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S1 Table. Robustness of data.

Raw counts, expected numbers and G-test P-values for number of males versus females, number of wild-type progeny versus doubly marked individuals (m1 m2), and number of recombinant progeny (either + m2 or m1 +).

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S2 Table. Recombination rate data for DGRP lines.

Three replicates and average (in cM; used for GWA analysis) for both intervals (e ro and y v) are included along with inversion status [91].and Wolbachia status of each line [91].

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S3 Table. Correlation between replicates.

Spearman's rho values for correlations between replicates as well as between each replicate and the overall average for the e ro and y v intervals.

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S4 Table. ANOVA model.

ANOVA testing for the effects of Line, Interval, and the interaction of the two. % is the percentage of variance explained by factor.

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S5 Table. Correlation between replicates.

Spearman's rho values for correlations between replicates as well as between each replicate and the overall average for the e ro and y v intervals.

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S6 Table. Genome-wide association analyses for recombination rate.

Results from GWA on e ro data set including all DGRP lines (except those containing an inversion on 3R).

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S7 Table. Genome-wide association analyses for recombination rate.

Results from GWA on e ro data set excluding DGRP lines with an inversion on 3R or any polymorphic inversions.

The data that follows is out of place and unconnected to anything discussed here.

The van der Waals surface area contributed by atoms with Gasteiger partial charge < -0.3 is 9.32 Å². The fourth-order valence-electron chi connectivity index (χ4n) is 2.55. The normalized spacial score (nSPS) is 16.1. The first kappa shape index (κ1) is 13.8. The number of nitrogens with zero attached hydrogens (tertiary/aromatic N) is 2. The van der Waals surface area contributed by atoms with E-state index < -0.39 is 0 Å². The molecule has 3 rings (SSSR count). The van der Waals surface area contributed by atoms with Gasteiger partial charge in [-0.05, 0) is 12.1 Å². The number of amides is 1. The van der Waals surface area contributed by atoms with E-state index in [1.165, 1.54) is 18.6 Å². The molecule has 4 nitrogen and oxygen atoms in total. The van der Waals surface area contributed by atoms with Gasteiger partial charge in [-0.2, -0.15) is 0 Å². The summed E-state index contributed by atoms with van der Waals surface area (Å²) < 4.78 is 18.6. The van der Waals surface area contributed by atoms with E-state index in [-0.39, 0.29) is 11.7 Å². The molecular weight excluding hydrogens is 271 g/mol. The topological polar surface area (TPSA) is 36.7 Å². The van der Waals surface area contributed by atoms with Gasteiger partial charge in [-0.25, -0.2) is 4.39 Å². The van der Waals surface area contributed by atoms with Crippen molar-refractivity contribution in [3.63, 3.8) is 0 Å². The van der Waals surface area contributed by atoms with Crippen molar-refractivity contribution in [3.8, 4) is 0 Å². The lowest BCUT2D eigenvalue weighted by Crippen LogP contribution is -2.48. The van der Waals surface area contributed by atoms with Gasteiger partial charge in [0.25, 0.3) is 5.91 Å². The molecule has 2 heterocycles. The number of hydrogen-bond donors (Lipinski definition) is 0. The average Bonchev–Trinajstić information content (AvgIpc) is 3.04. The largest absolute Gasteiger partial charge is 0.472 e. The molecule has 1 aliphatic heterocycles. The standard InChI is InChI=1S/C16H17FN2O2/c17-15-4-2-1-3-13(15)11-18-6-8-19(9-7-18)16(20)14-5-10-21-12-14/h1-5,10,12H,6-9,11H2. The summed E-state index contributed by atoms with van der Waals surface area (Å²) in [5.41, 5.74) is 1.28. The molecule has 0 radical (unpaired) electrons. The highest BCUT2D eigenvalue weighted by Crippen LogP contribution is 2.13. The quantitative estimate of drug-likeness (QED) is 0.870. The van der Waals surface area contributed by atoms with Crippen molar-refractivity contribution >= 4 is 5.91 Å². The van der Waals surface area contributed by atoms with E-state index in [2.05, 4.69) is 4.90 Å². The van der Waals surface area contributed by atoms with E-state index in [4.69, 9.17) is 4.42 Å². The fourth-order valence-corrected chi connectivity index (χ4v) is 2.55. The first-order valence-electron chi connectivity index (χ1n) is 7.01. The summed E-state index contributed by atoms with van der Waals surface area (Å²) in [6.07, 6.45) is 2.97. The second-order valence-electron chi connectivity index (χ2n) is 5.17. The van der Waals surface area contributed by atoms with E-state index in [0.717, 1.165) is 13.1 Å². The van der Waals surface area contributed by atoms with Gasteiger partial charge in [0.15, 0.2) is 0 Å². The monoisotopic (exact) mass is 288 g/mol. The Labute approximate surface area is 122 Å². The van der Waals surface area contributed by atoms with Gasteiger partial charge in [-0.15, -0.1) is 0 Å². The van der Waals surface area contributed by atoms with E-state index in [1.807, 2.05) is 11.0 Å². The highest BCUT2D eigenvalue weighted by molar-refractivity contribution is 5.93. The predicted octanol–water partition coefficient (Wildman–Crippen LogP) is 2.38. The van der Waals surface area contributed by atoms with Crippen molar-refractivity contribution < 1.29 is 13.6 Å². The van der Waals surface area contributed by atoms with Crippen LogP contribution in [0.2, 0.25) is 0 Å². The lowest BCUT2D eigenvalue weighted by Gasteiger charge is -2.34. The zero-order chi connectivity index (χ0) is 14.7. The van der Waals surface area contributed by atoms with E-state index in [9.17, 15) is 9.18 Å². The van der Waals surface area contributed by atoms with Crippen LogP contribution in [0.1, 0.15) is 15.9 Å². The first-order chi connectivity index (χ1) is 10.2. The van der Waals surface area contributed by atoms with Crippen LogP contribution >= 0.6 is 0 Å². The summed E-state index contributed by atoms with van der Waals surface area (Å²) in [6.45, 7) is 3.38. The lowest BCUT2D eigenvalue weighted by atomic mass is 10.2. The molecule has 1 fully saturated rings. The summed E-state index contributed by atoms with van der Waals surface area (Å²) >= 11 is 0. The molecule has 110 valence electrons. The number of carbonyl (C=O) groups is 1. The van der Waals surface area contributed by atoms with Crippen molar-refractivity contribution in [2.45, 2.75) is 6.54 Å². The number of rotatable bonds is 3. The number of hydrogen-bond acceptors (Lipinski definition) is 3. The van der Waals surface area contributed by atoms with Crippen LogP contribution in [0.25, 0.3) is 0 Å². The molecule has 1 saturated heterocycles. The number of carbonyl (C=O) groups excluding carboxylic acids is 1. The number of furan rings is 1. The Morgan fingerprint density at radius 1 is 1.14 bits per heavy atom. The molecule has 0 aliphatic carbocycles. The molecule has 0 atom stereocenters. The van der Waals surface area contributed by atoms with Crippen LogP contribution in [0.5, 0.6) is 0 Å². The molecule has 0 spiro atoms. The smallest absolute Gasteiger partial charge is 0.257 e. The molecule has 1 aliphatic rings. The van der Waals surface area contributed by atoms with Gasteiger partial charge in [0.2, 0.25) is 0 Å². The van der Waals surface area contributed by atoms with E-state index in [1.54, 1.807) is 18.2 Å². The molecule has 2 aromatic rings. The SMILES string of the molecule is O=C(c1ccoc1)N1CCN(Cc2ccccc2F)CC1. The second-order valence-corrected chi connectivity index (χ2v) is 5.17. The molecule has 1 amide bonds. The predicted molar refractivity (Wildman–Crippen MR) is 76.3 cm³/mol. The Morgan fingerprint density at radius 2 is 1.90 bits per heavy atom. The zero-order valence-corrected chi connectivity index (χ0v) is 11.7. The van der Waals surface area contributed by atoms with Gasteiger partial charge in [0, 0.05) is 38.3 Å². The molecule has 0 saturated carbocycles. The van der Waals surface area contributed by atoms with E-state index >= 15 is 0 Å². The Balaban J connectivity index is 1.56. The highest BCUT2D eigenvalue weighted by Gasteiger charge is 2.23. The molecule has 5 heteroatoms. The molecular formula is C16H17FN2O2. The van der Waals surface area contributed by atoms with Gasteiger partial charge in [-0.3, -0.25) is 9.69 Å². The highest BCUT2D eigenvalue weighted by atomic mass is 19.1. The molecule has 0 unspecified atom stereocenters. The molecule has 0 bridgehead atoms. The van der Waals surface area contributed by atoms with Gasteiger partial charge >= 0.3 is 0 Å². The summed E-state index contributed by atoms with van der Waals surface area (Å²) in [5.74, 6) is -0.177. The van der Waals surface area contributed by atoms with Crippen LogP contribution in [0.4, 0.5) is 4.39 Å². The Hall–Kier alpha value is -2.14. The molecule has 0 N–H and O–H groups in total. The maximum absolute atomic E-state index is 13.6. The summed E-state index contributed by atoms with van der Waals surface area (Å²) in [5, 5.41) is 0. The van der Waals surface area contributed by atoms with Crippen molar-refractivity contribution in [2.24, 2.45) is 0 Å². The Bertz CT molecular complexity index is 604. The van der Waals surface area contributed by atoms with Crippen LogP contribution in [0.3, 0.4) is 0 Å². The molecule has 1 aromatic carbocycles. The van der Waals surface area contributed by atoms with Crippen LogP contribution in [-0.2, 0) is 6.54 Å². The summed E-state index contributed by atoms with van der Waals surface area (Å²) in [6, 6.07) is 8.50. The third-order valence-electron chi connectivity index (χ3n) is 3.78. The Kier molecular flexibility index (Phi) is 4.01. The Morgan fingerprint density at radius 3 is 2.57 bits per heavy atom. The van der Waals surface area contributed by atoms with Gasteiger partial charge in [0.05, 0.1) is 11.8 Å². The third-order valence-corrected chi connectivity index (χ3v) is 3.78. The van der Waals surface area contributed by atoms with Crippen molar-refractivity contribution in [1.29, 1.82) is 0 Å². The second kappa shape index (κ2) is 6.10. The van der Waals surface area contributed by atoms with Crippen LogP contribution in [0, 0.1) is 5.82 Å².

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S8 Table. Genome-wide association analyses for recombination rate.

Results from GWA on e ro data set of DGRP lines only with standard karyotypes.

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S9 Table. Genome-wide association analyses for recombination rate.

Results from GWA on y v data set including all DGRP lines.

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S10 Table. Genome-wide association analyses for recombination rate.

Results from GWA on y v data set excluding DGRP lines with any polymorphic inversions.

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S11 Table. Genome-wide association analyses for recombination rate.

Results from GWA on y v data set of DGRP lines only with standard karyotypes.

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S12 Table. Description of variants.

Breakdown of genetic variants identified in 6 GWAS (see S6 and S11 Tables).

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S13 Table. Genetic variants from GWA.

List of significantly associated genetic variants within candidate genes with corresponding P-value.